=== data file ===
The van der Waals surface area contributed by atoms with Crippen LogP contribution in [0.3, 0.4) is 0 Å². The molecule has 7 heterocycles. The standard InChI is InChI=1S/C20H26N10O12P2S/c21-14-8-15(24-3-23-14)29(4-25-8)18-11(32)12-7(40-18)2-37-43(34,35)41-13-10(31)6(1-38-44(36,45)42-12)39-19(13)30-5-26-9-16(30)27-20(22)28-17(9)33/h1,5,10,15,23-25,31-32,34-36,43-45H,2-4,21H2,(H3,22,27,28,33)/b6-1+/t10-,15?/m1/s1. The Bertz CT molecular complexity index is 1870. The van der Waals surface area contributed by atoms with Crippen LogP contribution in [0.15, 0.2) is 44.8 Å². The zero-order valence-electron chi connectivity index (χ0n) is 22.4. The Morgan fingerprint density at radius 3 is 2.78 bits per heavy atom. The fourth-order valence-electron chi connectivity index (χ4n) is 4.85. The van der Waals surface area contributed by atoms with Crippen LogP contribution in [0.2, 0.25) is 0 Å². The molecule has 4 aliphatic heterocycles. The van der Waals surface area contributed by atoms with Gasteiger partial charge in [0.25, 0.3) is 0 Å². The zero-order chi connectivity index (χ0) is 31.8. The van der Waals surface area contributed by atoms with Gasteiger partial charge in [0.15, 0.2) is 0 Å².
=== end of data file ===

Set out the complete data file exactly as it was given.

The van der Waals surface area contributed by atoms with Crippen LogP contribution in [0.3, 0.4) is 0 Å². The molecule has 7 heterocycles. The standard InChI is InChI=1S/C20H26N10O12P2S/c21-14-8-15(24-3-23-14)29(4-25-8)18-11(32)12-7(40-18)2-37-43(34,35)41-13-10(31)6(1-38-44(36,45)42-12)39-19(13)30-5-26-9-16(30)27-20(22)28-17(9)33/h1,5,10,15,23-25,31-32,34-36,43-45H,2-4,21H2,(H3,22,27,28,33)/b6-1+/t10-,15?/m1/s1. The Bertz CT molecular complexity index is 1870. The van der Waals surface area contributed by atoms with Crippen LogP contribution in [0.15, 0.2) is 44.8 Å². The zero-order valence-electron chi connectivity index (χ0n) is 22.4. The Morgan fingerprint density at radius 3 is 2.78 bits per heavy atom. The fourth-order valence-electron chi connectivity index (χ4n) is 4.85. The van der Waals surface area contributed by atoms with Crippen LogP contribution in [0.2, 0.25) is 0 Å². The molecule has 4 aliphatic heterocycles. The van der Waals surface area contributed by atoms with Gasteiger partial charge in [0.25, 0.3) is 0 Å². The zero-order chi connectivity index (χ0) is 31.8. The van der Waals surface area contributed by atoms with Gasteiger partial charge in [0.15, 0.2) is 0 Å².